Let me now turn the call over to Moshe.

Moshe N. Gavrielov

Thank you, Jon, and good afternoon to you all. Macroeconomic environment continues to be a challenge for near-term semiconductor industry revenue growth, including Xilinx. This clearly affected sales for the September quarter and has also resulted in lower-than-seasonal guidance for the December quarter. With the uncertain near-term business environment that Jon mentioned, we're practically taking steps to slow headcount growth, reduce discretionary spending.

That said, we continue to be very confident about our mid- and long-term outlook, driven by continued design win momentum in our 28-nanometer offerings and new product revenue growth. In the September quarter, new product sales increased 7%, more than 80% year-over-year. Growth in new products was driven by the tremendous adoption of our 28-nanometer product families, allowing us to exceed $20 million to achieve our 28-nanometer revenue goal.

September sales growth was driven by significant growth in revenue from all members of our 28-nanometer product family in all of our key end markets. We have now clearly demonstrated to our customers that we're a generation ahead of our competition and offering those customers an extra generation of system value.

In our 28-nanometer FPGAs, we're delivering effectively the equivalent of an external performance, power and integration with an average of 100 -- of 1.5x advantage in every technical category. I think all programmable SoC delivers additional value by integrating multiple chips into one, including CPUs, DSPs and analog mixed signal components. Our 3D ICs are now integrating complex and have the smartest systems function such as packet processing, traffic management while adding 30s bandwidth in a single device that's unmatched by any competition.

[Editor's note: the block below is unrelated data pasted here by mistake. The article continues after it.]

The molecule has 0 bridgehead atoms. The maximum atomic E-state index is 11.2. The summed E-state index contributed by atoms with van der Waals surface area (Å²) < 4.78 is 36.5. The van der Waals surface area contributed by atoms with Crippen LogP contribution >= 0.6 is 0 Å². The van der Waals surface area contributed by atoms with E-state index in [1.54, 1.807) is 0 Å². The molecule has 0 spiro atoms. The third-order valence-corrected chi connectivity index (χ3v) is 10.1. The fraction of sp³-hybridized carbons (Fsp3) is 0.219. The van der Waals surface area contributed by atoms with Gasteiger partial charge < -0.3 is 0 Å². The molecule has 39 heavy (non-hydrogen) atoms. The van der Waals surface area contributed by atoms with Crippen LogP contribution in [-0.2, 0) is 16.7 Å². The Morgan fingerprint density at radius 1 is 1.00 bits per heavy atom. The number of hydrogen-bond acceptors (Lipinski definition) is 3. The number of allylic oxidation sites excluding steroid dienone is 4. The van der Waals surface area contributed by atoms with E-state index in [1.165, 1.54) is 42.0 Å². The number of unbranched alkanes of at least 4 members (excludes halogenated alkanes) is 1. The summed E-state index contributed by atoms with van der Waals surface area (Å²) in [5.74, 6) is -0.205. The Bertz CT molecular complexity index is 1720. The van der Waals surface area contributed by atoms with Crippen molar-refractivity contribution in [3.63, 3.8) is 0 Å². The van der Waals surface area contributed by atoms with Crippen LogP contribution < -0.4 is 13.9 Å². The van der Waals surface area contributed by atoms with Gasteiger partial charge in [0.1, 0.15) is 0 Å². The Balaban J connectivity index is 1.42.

With our Vivado Design Suite, we are both enabling our new generation of devices and delivering unmatched time to integration and implementation. Vivado is the first and the only ASIC and SoC strength design suite in the programmable industry. We've built Vivado from the ground up over a 4-year period, with an investment of over 1,000 engineering man years to enable the next decade of All-Programmable Devices that's creating a huge and sustainable advantage for both 28-nanometer and beyond.

I believe that with the breadth, value advantages and competitive differentiation of our 28-nanometer portfolio, we're undoubtedly a generation ahead of any competition. To clearly define our roadmap to stay a generation ahead, we plan to provide a high level 20-nanometer portfolio announcement in mid-November.